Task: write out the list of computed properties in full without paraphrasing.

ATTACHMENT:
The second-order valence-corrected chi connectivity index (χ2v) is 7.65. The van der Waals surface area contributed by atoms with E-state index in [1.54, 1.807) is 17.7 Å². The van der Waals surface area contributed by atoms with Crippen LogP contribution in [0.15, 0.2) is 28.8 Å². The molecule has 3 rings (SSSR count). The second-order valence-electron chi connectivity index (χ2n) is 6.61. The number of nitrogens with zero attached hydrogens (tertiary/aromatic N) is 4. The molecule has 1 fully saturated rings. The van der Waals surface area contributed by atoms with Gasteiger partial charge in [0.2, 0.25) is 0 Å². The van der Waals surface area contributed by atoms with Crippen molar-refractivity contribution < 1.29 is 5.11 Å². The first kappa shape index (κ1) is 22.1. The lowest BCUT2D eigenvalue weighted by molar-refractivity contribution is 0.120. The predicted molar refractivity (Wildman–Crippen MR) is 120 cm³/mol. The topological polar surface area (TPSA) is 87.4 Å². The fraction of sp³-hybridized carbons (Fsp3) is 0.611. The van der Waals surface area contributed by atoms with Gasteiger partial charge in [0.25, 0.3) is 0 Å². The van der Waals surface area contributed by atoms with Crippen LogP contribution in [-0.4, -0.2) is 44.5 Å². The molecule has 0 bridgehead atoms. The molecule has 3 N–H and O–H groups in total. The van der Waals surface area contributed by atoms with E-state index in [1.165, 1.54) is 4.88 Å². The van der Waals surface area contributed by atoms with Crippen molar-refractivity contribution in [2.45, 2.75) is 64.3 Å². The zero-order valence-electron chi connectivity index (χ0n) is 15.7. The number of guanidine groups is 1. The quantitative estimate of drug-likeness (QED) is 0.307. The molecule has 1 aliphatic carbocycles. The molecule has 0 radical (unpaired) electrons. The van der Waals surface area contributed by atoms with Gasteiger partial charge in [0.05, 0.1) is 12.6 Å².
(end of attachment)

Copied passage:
The second-order valence-corrected chi connectivity index (χ2v) is 7.65. The van der Waals surface area contributed by atoms with E-state index in [1.54, 1.807) is 17.7 Å². The van der Waals surface area contributed by atoms with Crippen LogP contribution in [0.15, 0.2) is 28.8 Å². The molecule has 3 rings (SSSR count). The second-order valence-electron chi connectivity index (χ2n) is 6.61. The number of nitrogens with zero attached hydrogens (tertiary/aromatic N) is 4. The molecule has 1 fully saturated rings. The van der Waals surface area contributed by atoms with Gasteiger partial charge in [0.2, 0.25) is 0 Å². The van der Waals surface area contributed by atoms with Crippen molar-refractivity contribution < 1.29 is 5.11 Å². The first kappa shape index (κ1) is 22.1. The lowest BCUT2D eigenvalue weighted by molar-refractivity contribution is 0.120. The predicted molar refractivity (Wildman–Crippen MR) is 120 cm³/mol. The topological polar surface area (TPSA) is 87.4 Å². The fraction of sp³-hybridized carbons (Fsp3) is 0.611. The van der Waals surface area contributed by atoms with Gasteiger partial charge in [0.25, 0.3) is 0 Å². The van der Waals surface area contributed by atoms with Crippen LogP contribution in [-0.4, -0.2) is 44.5 Å². The molecule has 0 bridgehead atoms. The molecule has 3 N–H and O–H groups in total. The van der Waals surface area contributed by atoms with E-state index in [1.165, 1.54) is 4.88 Å². The van der Waals surface area contributed by atoms with Crippen molar-refractivity contribution in [2.45, 2.75) is 64.3 Å². The zero-order valence-electron chi connectivity index (χ0n) is 15.7. The number of guanidine groups is 1. The quantitative estimate of drug-likeness (QED) is 0.307. The molecule has 1 aliphatic carbocycles. The molecule has 0 radical (unpaired) electrons. The van der Waals surface area contributed by atoms with Gasteiger partial charge in [0.05, 0.1) is 12.6 Å².